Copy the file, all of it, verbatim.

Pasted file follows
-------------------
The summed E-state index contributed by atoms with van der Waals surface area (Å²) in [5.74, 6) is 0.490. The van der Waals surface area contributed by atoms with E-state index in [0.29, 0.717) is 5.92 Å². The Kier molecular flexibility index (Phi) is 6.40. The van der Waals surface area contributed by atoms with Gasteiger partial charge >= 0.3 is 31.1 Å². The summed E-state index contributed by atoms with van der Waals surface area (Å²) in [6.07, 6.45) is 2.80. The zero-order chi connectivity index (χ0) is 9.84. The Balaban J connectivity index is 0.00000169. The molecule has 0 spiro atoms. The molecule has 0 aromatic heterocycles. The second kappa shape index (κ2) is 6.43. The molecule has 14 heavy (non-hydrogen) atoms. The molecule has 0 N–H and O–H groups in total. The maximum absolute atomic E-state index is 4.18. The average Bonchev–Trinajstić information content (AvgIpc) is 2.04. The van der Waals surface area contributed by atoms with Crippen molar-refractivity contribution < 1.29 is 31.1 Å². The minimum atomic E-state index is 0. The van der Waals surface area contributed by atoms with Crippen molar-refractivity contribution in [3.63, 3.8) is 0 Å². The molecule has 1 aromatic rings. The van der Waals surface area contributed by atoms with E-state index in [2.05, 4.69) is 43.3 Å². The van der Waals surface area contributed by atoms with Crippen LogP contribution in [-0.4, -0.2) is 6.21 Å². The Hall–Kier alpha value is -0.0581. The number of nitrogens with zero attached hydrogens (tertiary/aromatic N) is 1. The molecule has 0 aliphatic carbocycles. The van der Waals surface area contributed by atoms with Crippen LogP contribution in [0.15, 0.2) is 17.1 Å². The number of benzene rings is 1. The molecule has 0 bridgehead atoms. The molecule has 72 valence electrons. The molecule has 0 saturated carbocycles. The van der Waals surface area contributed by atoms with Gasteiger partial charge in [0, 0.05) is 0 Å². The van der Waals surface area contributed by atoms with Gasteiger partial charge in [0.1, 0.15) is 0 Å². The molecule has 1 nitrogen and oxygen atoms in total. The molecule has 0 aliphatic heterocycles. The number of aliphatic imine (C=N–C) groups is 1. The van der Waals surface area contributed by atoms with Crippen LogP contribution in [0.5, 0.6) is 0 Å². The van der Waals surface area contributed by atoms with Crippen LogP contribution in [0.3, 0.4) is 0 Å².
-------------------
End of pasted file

The summed E-state index contributed by atoms with van der Waals surface area (Å²) in [5.74, 6) is 0.490. The van der Waals surface area contributed by atoms with E-state index in [0.29, 0.717) is 5.92 Å². The Kier molecular flexibility index (Phi) is 6.40. The van der Waals surface area contributed by atoms with Gasteiger partial charge >= 0.3 is 31.1 Å². The summed E-state index contributed by atoms with van der Waals surface area (Å²) in [6.07, 6.45) is 2.80. The zero-order chi connectivity index (χ0) is 9.84. The Balaban J connectivity index is 0.00000169. The molecule has 0 spiro atoms. The molecule has 0 aromatic heterocycles. The second kappa shape index (κ2) is 6.43. The molecule has 14 heavy (non-hydrogen) atoms. The molecule has 0 N–H and O–H groups in total. The maximum absolute atomic E-state index is 4.18. The average Bonchev–Trinajstić information content (AvgIpc) is 2.04. The van der Waals surface area contributed by atoms with Crippen molar-refractivity contribution < 1.29 is 31.1 Å². The minimum atomic E-state index is 0. The van der Waals surface area contributed by atoms with Crippen molar-refractivity contribution in [3.63, 3.8) is 0 Å². The molecule has 1 aromatic rings. The van der Waals surface area contributed by atoms with E-state index in [2.05, 4.69) is 43.3 Å². The van der Waals surface area contributed by atoms with Crippen LogP contribution in [-0.4, -0.2) is 6.21 Å². The Hall–Kier alpha value is -0.0581. The number of nitrogens with zero attached hydrogens (tertiary/aromatic N) is 1. The molecule has 0 aliphatic carbocycles. The van der Waals surface area contributed by atoms with Crippen LogP contribution in [0.15, 0.2) is 17.1 Å². The number of benzene rings is 1. The molecule has 0 bridgehead atoms. The molecule has 72 valence electrons. The molecule has 0 saturated carbocycles. The van der Waals surface area contributed by atoms with Gasteiger partial charge in [0, 0.05) is 0 Å². The van der Waals surface area contributed by atoms with Gasteiger partial charge in [0.1, 0.15) is 0 Å². The molecule has 1 nitrogen and oxygen atoms in total. The molecule has 0 aliphatic heterocycles. The number of aliphatic imine (C=N–C) groups is 1. The van der Waals surface area contributed by atoms with Crippen LogP contribution in [0.5, 0.6) is 0 Å². The van der Waals surface area contributed by atoms with Crippen LogP contribution in [0.3, 0.4) is 0 Å².